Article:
Third, claimants failed to show that a second story would not be proscribed by the zoning requirements relative to on-site parking. Kupster had approximately 28,000 s.f. available for parking and, of this, about 22,000 s.f. was allocable to the existing building. Thus a second story of only about 6,000 s.f. would be permissible. As to Schettini's restaurant the existing seating capacity (including the addition, but not the bar-lounge) was a minimum of 475 people. Hence, 67 parking spaces were required. Defendant's appraiser opined that 50 spaces could be provided through the use of attendant parking and arguably such a procedure could also supply the additional 17 spaces required. However, claimant Schettini presented nothing to indicate that other parking could be provided to permit any further expansion.

Fourth, claimants presented absolutely no evidence of any plans for future expansion, vertical or otherwise. In fact, as of vesting Mr. Schettini was in the course of completing an addition which more than doubled his restaurant's capacity and usable area. He gave no indication he had further plans to expand. The Court thus considers any expansion plans to be at best only a gleam in claimants' appraiser's eye. As such, they were speculative and non-factual and any putative damages therefrom are impermissible. (See Oneonta Center Assocs. v. State, 54 A.D.2d 993, 388 N.Y.S.2d 57.)

Finally, even if plans for expansion did exist, damages therefor could not be awarded under the familiar rule that damages for frustration of business plans are not compensable. (See Specialty Foods Corp. v. State, 46 A.D.2d 989, 362 N.Y.S.2d 266; Frontier Town Props. v. State, 36 A.D.2d 148, 155, 319 N.Y.S.2d 3, 9, affd. 30 N.Y.2d 892, 335 N.Y.S.2d 439, 286 N.E.2d 923.) On all the foregoing, the Court finds claimants have failed to prove their entitlement to consequential damages due to the easements' height restrictions.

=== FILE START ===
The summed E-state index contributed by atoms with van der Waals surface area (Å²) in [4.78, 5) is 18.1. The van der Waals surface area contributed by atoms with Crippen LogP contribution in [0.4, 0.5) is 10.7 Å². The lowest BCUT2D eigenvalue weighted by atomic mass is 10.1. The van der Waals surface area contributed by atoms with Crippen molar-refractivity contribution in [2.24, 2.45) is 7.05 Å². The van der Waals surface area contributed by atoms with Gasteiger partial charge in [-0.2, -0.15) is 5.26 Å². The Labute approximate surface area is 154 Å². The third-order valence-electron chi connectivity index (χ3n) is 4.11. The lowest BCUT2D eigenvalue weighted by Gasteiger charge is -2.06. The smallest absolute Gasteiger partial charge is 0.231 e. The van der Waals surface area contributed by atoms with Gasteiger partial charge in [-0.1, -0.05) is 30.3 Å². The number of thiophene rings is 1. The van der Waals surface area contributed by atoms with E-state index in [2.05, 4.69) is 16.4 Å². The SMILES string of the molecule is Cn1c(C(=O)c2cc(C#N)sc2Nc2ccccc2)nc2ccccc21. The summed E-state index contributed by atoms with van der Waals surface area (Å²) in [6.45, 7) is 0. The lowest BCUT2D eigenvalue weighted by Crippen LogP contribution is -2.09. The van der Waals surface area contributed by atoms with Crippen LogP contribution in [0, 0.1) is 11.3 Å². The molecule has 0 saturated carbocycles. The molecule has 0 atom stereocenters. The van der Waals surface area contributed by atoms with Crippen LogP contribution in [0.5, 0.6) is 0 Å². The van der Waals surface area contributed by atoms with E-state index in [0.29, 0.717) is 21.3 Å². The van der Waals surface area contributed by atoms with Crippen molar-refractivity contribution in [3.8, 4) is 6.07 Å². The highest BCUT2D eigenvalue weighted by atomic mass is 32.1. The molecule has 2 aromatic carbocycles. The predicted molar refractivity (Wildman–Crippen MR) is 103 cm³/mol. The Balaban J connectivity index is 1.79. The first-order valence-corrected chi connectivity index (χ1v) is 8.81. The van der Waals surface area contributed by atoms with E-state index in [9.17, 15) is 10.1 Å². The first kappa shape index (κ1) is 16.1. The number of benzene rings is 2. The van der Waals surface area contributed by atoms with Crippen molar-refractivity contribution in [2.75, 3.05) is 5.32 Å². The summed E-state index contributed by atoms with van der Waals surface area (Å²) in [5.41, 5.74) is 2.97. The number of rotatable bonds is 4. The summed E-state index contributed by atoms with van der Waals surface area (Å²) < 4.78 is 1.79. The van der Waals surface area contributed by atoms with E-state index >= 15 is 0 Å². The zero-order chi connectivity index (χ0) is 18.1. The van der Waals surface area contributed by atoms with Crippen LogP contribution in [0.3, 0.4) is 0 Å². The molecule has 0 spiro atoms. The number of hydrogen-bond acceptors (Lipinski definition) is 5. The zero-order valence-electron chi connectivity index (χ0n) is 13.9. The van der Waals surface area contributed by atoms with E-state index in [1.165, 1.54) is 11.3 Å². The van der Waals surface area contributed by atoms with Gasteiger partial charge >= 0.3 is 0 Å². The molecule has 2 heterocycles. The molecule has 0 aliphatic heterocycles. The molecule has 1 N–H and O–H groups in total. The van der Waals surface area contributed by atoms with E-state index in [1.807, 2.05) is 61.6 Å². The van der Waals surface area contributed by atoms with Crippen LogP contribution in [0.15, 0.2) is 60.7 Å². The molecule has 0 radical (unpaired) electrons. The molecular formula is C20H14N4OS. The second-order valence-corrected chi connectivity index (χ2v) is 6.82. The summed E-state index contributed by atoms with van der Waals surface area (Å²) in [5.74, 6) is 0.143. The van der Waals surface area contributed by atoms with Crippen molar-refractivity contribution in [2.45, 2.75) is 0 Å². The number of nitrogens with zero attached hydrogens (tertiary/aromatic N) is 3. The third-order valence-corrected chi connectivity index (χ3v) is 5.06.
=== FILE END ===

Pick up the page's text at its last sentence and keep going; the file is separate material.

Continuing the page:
The second claimed element of consequential damages, noise damages, was the pre-eminent issue in these cases and again we could find no legal authority for barring such damages per se. In highway appropriations, it is unclear whether noise damages are allowable as a discrete element of consequential damages, but it is clear they may be considered in conjunction with other damages. (See City of Yonkers v. State, 40 N.Y.2d 408, 412-413, 386 N.Y.S.2d 865, 868-869, 353 N.E.2d 829, 831-833; Dennison v. State, 22 N.Y.2d 409, 293 N.Y.S.2d 68, 239 N.E.2d 708). More pertinent to aircraft noise are cases involving railroad appropriations where noise damages have been allowed as a matter of course. (See, generally, 4A Nichols on Eminent Domain, s. 14.2462, pp. 14-267 through 14-270, & vol. 5, s. 16.102, pp. 16-68, 16-69.) This Court would be ignoring common experience if it failed to note there is a quantum difference between highway and train noise and a further such difference between train and aircraft noise. Thus the compensability of consequential aircraft noise damages would seem to follow a fortiori from the compensability of train noise damages. It has been judicially held that noise from aircraft overflights can have substantial, measurable effects on market value (see, e.g., Klein v. U. S., 7 Av. Cas. 17,186, 17,187) and the State here has made no argument for the barring of damages from such noise as a matter of law. We therefore find that it is legally permissible to allow consequential damages due to aircraft overflight noise in a de jure avigation appropriation proceeding.